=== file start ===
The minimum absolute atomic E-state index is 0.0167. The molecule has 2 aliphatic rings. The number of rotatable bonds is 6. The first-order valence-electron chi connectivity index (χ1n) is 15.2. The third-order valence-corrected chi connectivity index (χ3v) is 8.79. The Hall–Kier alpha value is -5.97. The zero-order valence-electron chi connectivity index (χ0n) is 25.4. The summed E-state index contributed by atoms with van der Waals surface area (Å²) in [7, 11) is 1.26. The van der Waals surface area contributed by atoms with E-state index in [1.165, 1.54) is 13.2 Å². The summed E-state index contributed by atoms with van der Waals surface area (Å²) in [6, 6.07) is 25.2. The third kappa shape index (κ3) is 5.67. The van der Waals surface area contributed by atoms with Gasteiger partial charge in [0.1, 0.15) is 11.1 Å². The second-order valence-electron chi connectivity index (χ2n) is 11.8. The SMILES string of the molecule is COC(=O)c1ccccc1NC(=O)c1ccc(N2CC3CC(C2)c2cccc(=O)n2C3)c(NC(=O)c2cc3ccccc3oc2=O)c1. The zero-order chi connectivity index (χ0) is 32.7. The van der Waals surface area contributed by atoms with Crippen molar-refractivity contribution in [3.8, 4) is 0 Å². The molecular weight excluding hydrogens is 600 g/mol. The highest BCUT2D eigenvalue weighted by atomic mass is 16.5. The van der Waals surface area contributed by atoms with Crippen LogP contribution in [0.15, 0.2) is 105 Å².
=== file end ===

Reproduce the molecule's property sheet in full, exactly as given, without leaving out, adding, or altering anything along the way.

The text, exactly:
The minimum absolute atomic E-state index is 0.0167. The molecule has 2 aliphatic rings. The number of rotatable bonds is 6. The first-order valence-electron chi connectivity index (χ1n) is 15.2. The third-order valence-corrected chi connectivity index (χ3v) is 8.79. The Hall–Kier alpha value is -5.97. The zero-order valence-electron chi connectivity index (χ0n) is 25.4. The summed E-state index contributed by atoms with van der Waals surface area (Å²) in [7, 11) is 1.26. The van der Waals surface area contributed by atoms with E-state index in [1.165, 1.54) is 13.2 Å². The summed E-state index contributed by atoms with van der Waals surface area (Å²) in [6, 6.07) is 25.2. The third kappa shape index (κ3) is 5.67. The van der Waals surface area contributed by atoms with Gasteiger partial charge in [0.1, 0.15) is 11.1 Å². The second-order valence-electron chi connectivity index (χ2n) is 11.8. The SMILES string of the molecule is COC(=O)c1ccccc1NC(=O)c1ccc(N2CC3CC(C2)c2cccc(=O)n2C3)c(NC(=O)c2cc3ccccc3oc2=O)c1. The zero-order chi connectivity index (χ0) is 32.7. The van der Waals surface area contributed by atoms with Crippen molar-refractivity contribution in [3.8, 4) is 0 Å². The molecular weight excluding hydrogens is 600 g/mol. The highest BCUT2D eigenvalue weighted by atomic mass is 16.5. The van der Waals surface area contributed by atoms with Crippen LogP contribution in [0.15, 0.2) is 105 Å².